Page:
Therefore, Hacon J held MD5 to be the first owner of the copyright in the third and fourth works.
The fifth to seventh works
As for VFC versions 2 to 4 (the fifth to seventh works), following the reasoning for the above findings, Hacon J held they were “created by Mr Penhallurick with the knowledge and encouragement of MD5 and all were directed to making and improving the VFC software product sold by MD5”, for which Mr Penhallurick was paid by MD5 (see ). Accordingly, MD5 was also the first owner of these works.
The eighth work was a user guide also created in this period.
Again, notwithstanding Mr Penhallurick’s evidence that the guide was created by him, in his own time and without input from MD5, Hacon J held its purpose was to promote MD5’s business in the VFC product. Accordingly, it fell within the duties for which he had been employed. This was not overridden by the location or hours of Mr Penhallurick’s work on the user guide.
The section 104 CDPA presumption
Mr Penhallurick relied on this section, which presumes the named author on the published work is the author and that it was made in circumstances not falling within subsection 11(2) (as set out above). It was accepted he was named as author and owner on all VFC software and the user guide.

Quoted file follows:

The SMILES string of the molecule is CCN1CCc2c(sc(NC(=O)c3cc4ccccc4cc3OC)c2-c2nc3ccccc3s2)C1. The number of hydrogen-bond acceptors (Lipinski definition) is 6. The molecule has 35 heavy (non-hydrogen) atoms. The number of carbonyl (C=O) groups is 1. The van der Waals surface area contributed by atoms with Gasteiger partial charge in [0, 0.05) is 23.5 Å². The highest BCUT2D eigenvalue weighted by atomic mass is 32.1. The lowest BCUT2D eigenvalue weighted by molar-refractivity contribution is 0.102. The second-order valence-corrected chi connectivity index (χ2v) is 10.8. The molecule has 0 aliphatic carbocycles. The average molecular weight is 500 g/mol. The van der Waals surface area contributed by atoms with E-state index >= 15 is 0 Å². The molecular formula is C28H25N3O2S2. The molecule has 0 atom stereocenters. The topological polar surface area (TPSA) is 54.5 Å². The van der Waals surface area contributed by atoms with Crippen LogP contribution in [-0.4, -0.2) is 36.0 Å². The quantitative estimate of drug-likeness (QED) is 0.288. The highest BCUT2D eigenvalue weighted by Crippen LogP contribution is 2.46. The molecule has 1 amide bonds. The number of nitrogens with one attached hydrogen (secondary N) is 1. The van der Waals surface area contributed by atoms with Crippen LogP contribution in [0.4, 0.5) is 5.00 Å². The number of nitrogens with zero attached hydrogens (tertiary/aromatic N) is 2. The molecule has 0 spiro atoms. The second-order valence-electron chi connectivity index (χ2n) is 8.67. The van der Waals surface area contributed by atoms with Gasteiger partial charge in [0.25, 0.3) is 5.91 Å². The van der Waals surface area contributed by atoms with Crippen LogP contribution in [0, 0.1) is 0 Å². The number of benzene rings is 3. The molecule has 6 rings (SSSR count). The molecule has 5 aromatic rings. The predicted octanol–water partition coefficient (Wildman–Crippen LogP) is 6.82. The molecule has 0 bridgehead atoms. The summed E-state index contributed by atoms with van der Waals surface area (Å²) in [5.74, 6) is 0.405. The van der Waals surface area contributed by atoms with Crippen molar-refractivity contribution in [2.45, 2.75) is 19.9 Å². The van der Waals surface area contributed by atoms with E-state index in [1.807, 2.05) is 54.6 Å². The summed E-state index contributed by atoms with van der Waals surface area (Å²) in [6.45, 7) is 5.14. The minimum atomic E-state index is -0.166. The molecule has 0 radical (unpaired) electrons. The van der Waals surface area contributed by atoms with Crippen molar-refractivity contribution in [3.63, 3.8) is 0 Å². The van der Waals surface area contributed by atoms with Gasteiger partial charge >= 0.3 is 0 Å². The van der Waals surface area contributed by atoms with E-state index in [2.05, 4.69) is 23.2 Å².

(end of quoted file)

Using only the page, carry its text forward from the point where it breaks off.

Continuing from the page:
However, Hacon J followed the decision Henry Hadaway Organisation Ltd v Pickwick Group Ltd  EWHC 3407 (IPEC) where Deputy Enterprise Judge Ms Clarke held that the presumption can be rebutted if the court is satisfied the contrary is true on a balance of probabilities. The section does not impose a higher burden of proof.
Accordingly, Hacon J’s above findings on copyright ownership were not affected by section 104 CDPA.
Perhaps the most interesting part of the decision was Hacon J’s approach to interpreting “in the course of his employment”. Hacon J was keen to look at the purpose for which Mr Penhallurick was employed and what his duties were and was apparently not at all affected by the amount of work carried out on the software that Mr Penhallurick did outside of office hours, at home, and with his personal computer.
Although the dispute was not in the context of the recently imposed home working, it seems to be somewhat forward-looking in its approach that work for an employer can absolutely be performed at home. In other words, the feeling many may have had over the past year seems to be reflected in the context of first ownership of copyright: the line dividing home/personal activity and work is getting harder to draw.
Going forward, when considering whether work is performed in the course of employment or not, one is better served looking at the duties of the employee to the employer, and not where, when or on what the work is performed.